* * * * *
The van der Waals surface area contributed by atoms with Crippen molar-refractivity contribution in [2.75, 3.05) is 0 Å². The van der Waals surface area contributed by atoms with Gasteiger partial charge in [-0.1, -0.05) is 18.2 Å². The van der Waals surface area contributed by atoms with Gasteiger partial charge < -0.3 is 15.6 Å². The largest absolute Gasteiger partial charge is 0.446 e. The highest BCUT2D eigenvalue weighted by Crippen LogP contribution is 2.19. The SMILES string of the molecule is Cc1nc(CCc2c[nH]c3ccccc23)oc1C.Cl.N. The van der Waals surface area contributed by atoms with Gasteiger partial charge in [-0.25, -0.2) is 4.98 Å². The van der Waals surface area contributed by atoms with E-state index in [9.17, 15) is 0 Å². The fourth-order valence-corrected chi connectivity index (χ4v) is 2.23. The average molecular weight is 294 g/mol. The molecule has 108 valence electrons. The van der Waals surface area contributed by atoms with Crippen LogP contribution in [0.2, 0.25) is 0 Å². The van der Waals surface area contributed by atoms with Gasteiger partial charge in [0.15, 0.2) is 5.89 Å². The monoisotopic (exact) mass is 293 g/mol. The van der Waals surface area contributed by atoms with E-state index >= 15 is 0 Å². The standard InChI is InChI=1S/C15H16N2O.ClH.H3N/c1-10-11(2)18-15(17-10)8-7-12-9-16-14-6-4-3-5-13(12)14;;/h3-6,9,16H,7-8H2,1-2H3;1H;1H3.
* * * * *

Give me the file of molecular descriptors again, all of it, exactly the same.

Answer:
The van der Waals surface area contributed by atoms with Crippen molar-refractivity contribution in [2.75, 3.05) is 0 Å². The van der Waals surface area contributed by atoms with Gasteiger partial charge in [-0.1, -0.05) is 18.2 Å². The van der Waals surface area contributed by atoms with Gasteiger partial charge < -0.3 is 15.6 Å². The largest absolute Gasteiger partial charge is 0.446 e. The highest BCUT2D eigenvalue weighted by Crippen LogP contribution is 2.19. The SMILES string of the molecule is Cc1nc(CCc2c[nH]c3ccccc23)oc1C.Cl.N. The van der Waals surface area contributed by atoms with Gasteiger partial charge in [-0.25, -0.2) is 4.98 Å². The van der Waals surface area contributed by atoms with E-state index in [9.17, 15) is 0 Å². The fourth-order valence-corrected chi connectivity index (χ4v) is 2.23. The average molecular weight is 294 g/mol. The molecule has 108 valence electrons. The van der Waals surface area contributed by atoms with Crippen LogP contribution in [0.2, 0.25) is 0 Å². The van der Waals surface area contributed by atoms with Gasteiger partial charge in [0.15, 0.2) is 5.89 Å². The monoisotopic (exact) mass is 293 g/mol. The van der Waals surface area contributed by atoms with E-state index >= 15 is 0 Å². The standard InChI is InChI=1S/C15H16N2O.ClH.H3N/c1-10-11(2)18-15(17-10)8-7-12-9-16-14-6-4-3-5-13(12)14;;/h3-6,9,16H,7-8H2,1-2H3;1H;1H3.